Queering the pitch
When John Buchanan first came into the public eye, it was as the bespectacled, lap-top-enabled coach of an Australian team that won everything in its wake.books Updated: Jul 17, 2009 23:14 IST
The future of cricket
* Rs 295 * pp 191
When John Buchanan first came into the public eye, it was as the bespectacled, lap-top-enabled coach of an Australian team that won everything in its wake. The Ned Flanders lookalike was a cricketing novelty, an international coach who was at best an average player in his time. His use of technology and assiduous gathering of statistical data were only matched by his penchant to slip inspirational passages from Sun Tzu war manuals under the hotel room doors of Australia's finest.
The more Buchanan has tried to explain his methods, the worse he has looked in the public eye. His latest offering only furthers this. For a man who is obsessed with innovating, Buchanan has little to offer beyond repeatedly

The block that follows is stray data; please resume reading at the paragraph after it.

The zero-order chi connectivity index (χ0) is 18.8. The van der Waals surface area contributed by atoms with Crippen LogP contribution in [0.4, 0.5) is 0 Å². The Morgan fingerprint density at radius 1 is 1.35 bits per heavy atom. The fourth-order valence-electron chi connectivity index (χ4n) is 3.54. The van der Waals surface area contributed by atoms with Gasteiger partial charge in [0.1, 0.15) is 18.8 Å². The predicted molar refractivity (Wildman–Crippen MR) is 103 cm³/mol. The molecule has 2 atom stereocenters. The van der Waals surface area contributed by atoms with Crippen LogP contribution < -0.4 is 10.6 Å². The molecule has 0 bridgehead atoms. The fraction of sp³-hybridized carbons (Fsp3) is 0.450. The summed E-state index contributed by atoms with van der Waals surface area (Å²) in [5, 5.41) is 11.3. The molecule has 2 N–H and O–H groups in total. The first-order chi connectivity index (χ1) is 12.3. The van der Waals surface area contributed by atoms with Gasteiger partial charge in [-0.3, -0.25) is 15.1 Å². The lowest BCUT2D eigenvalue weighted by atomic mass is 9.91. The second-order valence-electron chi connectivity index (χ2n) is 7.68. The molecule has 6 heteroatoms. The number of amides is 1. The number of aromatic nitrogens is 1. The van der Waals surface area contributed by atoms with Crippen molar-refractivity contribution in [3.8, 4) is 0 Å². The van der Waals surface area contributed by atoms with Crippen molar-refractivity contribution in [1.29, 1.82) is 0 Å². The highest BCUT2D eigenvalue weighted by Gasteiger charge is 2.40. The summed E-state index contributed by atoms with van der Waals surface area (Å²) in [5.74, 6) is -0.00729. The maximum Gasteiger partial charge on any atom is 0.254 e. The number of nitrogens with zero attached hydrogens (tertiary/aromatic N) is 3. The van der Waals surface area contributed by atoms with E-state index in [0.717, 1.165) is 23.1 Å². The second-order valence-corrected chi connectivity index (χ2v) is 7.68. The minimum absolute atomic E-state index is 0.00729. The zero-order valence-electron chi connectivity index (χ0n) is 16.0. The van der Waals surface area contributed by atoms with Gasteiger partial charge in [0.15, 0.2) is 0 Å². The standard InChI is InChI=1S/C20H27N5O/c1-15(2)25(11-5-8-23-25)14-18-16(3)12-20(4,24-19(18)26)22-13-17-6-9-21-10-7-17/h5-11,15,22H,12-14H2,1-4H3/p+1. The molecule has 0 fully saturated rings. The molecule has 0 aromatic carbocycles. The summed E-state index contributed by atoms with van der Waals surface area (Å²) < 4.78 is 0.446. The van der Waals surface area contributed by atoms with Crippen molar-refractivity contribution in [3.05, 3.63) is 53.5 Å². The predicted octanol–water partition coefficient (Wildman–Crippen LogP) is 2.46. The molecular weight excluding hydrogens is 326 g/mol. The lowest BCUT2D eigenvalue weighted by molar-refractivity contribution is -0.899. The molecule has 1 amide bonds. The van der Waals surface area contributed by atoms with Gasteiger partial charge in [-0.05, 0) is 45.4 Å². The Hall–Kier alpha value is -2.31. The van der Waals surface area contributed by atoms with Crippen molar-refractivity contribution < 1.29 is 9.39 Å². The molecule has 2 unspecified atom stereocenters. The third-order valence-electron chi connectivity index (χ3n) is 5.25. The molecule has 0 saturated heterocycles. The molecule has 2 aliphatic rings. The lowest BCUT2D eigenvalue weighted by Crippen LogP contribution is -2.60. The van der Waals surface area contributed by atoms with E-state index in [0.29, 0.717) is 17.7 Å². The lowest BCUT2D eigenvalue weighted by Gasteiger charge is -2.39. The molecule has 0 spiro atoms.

insisting that important cricket matches should be played in stadia that have a roof to avoid weather interruptions.
There’s also a leaning towards making cricket like American sport where each member of the team has a highly specialised, fixed role in various plays.
The less edifying parts of the book are Buchanan’s hasty opinions. He believes masters like Tendulkar, Dravid, Ganguly and Laxman are not cut out for Twenty20 cricket. He takes a dig at Sunil Gavaskar, and this should surprise no-one given just how often Gavaskar goes after Buchanan in his own columns.
The book is disappointingly short on anecdotal value and flits annoyinglyfrom one superficial sketch to another. By the end of the light read you’re none the wiser.